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Slavery: Its Political Evils, And Their Remedy: No. Ii

Slavery: Its Political Evils, And Their Remedy: No. Ii image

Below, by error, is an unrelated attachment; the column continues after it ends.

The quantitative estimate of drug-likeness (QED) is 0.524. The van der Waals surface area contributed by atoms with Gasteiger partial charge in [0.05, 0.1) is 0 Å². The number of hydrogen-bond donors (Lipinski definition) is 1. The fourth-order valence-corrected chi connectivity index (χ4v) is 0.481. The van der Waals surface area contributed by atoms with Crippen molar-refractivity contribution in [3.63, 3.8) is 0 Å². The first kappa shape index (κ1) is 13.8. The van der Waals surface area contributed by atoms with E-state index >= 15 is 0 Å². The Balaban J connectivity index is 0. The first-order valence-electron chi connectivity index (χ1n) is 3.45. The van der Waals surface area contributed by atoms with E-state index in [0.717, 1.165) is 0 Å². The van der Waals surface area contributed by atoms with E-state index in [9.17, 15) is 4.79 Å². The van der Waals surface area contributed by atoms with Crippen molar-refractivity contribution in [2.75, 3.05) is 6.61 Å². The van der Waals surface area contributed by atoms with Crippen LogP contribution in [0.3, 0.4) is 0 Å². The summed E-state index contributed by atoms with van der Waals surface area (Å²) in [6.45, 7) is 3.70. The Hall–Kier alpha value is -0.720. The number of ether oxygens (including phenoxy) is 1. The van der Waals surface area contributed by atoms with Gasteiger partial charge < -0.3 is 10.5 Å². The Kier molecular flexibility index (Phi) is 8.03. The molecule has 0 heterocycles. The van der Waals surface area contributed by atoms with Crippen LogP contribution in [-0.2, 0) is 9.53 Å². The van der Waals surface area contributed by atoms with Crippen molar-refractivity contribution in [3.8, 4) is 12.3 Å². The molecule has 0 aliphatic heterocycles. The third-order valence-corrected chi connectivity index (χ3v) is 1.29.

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Lost week we reviewed at some length the progress of Slavery in our country from its commencernent to the present time. We pro pose in this numbcr to consider more particularly the character uádobjects of t!ie slaveholders, osdeveloped by thcir writings, speeches, and actions. The Slaveholders are estinvitcd at about 250,000 persons, of both sexes and all age3, holding on án average, ten slaves ench. The proper classification o" them, however, is into planters, farmers, and gcittleinen. The first class hBld slaves in large lot?, from 50 to several thousands, who are employcd under rigld rules, upon a regular system of discipline. The second class is composed chiefly of farmei-s, who raisc slaves for sale, and employ their labor upon the usual work of a farm. The third división cf Slaveholders comprises those who own servante merely to wait upon them and their families. One thing that strikes the mind at first sio-ht, is, that Slaveholders consul utc the most. tcealthy class of society. A slave cannot own a slave. A freo eolored nan enn rarely own one. The p8or white min cannot own slaves. A family wil) cost sevcral thousand dollars : - too expensive a luxury for the poor. The ovne;-s of slaves will also own or have control of the lands of the community ; and thu?, to a large extpnt, will be able to give laws to thedirection of Capital and Lahor. In other words, they will bc the business men of the community.A second thought is, that Slaveholders are the only welï educatcd class. SI aves cannot rcad. The education of the free colored population is dicouraged by penal enactments and public opinión. The poor vrhite population have few facilities ibr education, as public schools cannot be efficienll y maintained among slaveholders. But Slaveholders can aflbrd to edúcate their sons and daughters at the highest rates ; end the childrcn hare abundant leasure for improvemení. A necessary result of such a state of things is, that the Slaveholders Will monopolize most of the knowledge in the eommunity. A tliir.l remnrk is, that among Slavchoiders there must be an identity of interest, f ecl ing and characlcr. As a general rule, they associate as equals, only thcmselvcs. They ride, hunt, iish, travel, fight, visit and marry togethcr. The company of the slave, ihc free colored man, or the poor white man may be soniéiimes tolcraicd : but it is not sought for on terms of equality. Ilcnce the exclusiveness and haughtiness of fepling manifested by Slaveholders as a class.A fourth observation is, that this class of persons, few n number, rich in possesions, well educated and unitedby identity of character and interest, as well as by family connexions, monopnlize most of the polilical power of the States where thcy reside. It would be strange were it otherwise. They can if they will hold the executive, judicial and legislative offices of the Slates in which they live, and wield the whole powers of the' State for Üieir own aggrandizement asa class. Siiould the Slaveholdeis refuse to receive and e?cercise ihis power, which so readily falls into lheir hands, their refusal would be contrary to all human experience. The love of power is one of the strongest passions of the mind : nnd it will sway most that class of community whose leisure and weahh raise them above the ordinary pursuiis of the mass of men.Thus we see that the Slaveholders constitute n. combincd and privileoed order of nobimty, ruling according to their own will one half of the Stales of the Union, miugling in all the councüs of the notion, and seated most of the time in is highest places of Executive honor. As we ore thus necessarily brought into conntóion wilh them, let us study those i-hinciples on which they act, that we n)ay ')ke t tfioir !endency uPon our owii (Vee iniercstsand free institutions. - "U'o will nanrí a few of them. " Laborers are ke vlly Slaves." Thritthis is a cardinal doctrine of the Slavoholders, we will estnbüsh by quotations of the bighest authority. Our first witrif"=s sliall be Hon. Mr. Pickens, of Soulh Carolina, a zealous Jemocrat (' !) in a speech in Congress, January 21, 1836. 11 1 Iny down this proposition os universnlly true, that there is not, nor ever was, a society organized under one political system, for a jieriod long enough to ronstitule an ern, wherc one class teould no, practically and substantially ow. another class, in somc shape or form. " All society setlles down into a classifiction of Capitalists nnd Lalorers. - TjlK FOÏIMER W1I,I. OWri TIIR LATTER, either coilectivoly througn the governurmt, or individually,in a state of domestic servitude, as exists in the Southern States of this confederacy." The same principie is set fortb by Gov. McDuffie, of South Carolina, in his messago to tho Legislature, 1836 - 7. He ] says : ( If we look into the elements of whichall political communities are corriposed, it will be found that servitude, in some farm, is one of its essentinl constituents." Gov. Bagby, of Alabnrna, tells the Lcgislature, in his message in 1810, - " Slavery will ahvnys exist, as it always haa existed in every age and country, every form o1 govèrnment, ar.d modification ofhuman society, in sorne form ; and that class, ('the negrobs) are better adapted to the condition than any other." Gov. Millcr, of South Carolina, in a message to the Legislature in 1829, says : " Slavery is not a national evil : on the contrary, it is a national benefit. - Slavery exists in some form kvkrv where, and it is not of much conscquence, in a philosophical point of view, whether it be voluntary or involuntary. In a political point of view. involuntary slavery lias the advantage - since all who cnjoy political libertv, are tlien in fact frce." Robert Wicklifle, a distinguished slaveholder of Kentucky, in a speech in that State, thus expressed his contempt of laboring men : " Gentlemen wanted to drive out the black population that they may obtain WHITE NEGRO ES in their place.- White negroes havo this advantage over black negroes, they can be converted into voters ; and the men who live upon the sweat of their brow, and pay them but a dependant and scanty subsistence, can, if if able to keep ten thousand of them in eniployment, come up to the polls, and change the destiny of the country. " How improved will be oiir condition when we have such WHITE NEGROES as perform the servile labors of Europe, of Oíd England, and QCf he woiild add, of New Englaxd, ichcn our body servants, and our cart drivers, and our street swecpers, ARE WHITE NEGROES INSTEAD OF BLACK. Where will be the independence, the proud spirit, and the chivalry of the Kcntuckians then ?"Says the Mississippian, a prominent Southern paper, of July 5, 1838 : " Slavery w] exist in all communities. There is a class which tnay be nominally free, but they are yirtually Slaves." , All these quotations, as would be shown by quoting the context, refer to the condition of labore rs in free communities. - These abominable sentiments, it will be seen, are put forth by men of great politica! prominence and high in authority: they have been published for years : no dissent has ever been heard coming up from the South : no rebuke has been administered to the authors; but rather emoluments and honors; and heneo we are justifiable in attributing to the slaveholders, as a class, the opinión that Laborers, in the Free States, and in all other communitios, are in rcalily Sla ves ! " Laboreus orcnT not to vote or OLD OFFICE."This is another principie of the slaveholders, following close upon the last. - McDuffie says, in his message : " In the vcy nature of things, there must be classes of persons to discharge all the different offices of society, from the highestto the lowest. Some of these offices are regarded as degraded, although they must and will be performed. Henee thosc manifest forrns of dependant servittde, tvhich produce a sense of superiority on the part of the master, and of inferiority on the part of the servant. - W'hcre these offices are performed by members of political community,A DANGEROUS ELEMENT ÍS obviously illtroduced inio tJie body politie.'" Hear also Mr. Pickens, of the same State, who asserted on the floor of Congress in 1836 : - " If laborers ever obtain the political power of a country, it 5, in fact, ?";i a state of revolution." He warned the northern members elected by laborers, thus :" But let me say to gentlemen who represent the great mass of the capitalists in the North, beware that you do not drive us into a separate system ; for if you do, assure as the decrees of heaven, you will be compelled to appeal to the sword to maintain yourselves at hom. It may not come in your day : but your children's children will be covered with the blood of domestic factions, and a plundering mob, contending for power and conquest." Benjamin Watkins Leigh, formerly a United States Senator from Virginia, contended in the Virginia Convention in 1839, that those who earn their bread by the sweat of their brow, in political cconomy, fil! exactly the same place as slaves. Of the white peasantry of Virginia, he said : " I have as sincere feelings of regard for that people as any man who lives nmong them. But I ask gentlemen to sav, whether thcy believe that those who depend on their daily labor for their daily sobsistence, can or do ever enter into poliücal affairs? TH E Y NEVER DO- NËVER WILL- NEVER CAN."Laboiuous Emfloyments are DeckaD1XG." That this is a prominent feeling and opinión - nay, nprinciple ofaclion among Slaveholders, we need not stop to prove. We wil), however, barely quote the memorial to Congress of 10G0 of the inhabitants of the District of Columbia (200 of them Slaveholders.) in which they deprécate the existence of Slavery, because " it hos an evident tendency to corrupt the moráis of the people, and to damp the spirit of enterprise, by accustorning the rising generation to looktcilh COXTEMI'T ON HONEST LABOR, and ÍO look for support too much to the labor of othors." An intelligent correspondent of the NT. Y. Evangelist, residing at the South, lescribes Slavery as hesaw it. He says : " The kinds of labor which are usuallyporíormed by slaves are consideved (fegradivg to frcc pcrsovs, particularly to whites. The same feeling applies in some parts of the country to agricultural industry, nnd the op inferiority is placed vpon any while man who labors in the ficlds. John Randolph, in his place in Congress, said of a politica! opponent with an expression of the utmost contempt, "He icorks rcith his niggers AT HOEING CORN" ! # ; p)e wealthy owner of a hundred slaves feels that his hnrids are too delicate to be employed 'm any thinguseful. Accustomed to live for tho sake of enjoyment merely, to spend his time in hunting or fishing, in convivial plcasurc, or in visiting his neighbors, he necessarily coñnects diligent manual labor with the character as wcll as the condition of a slave." But we must postponc furthcr remarks till next week.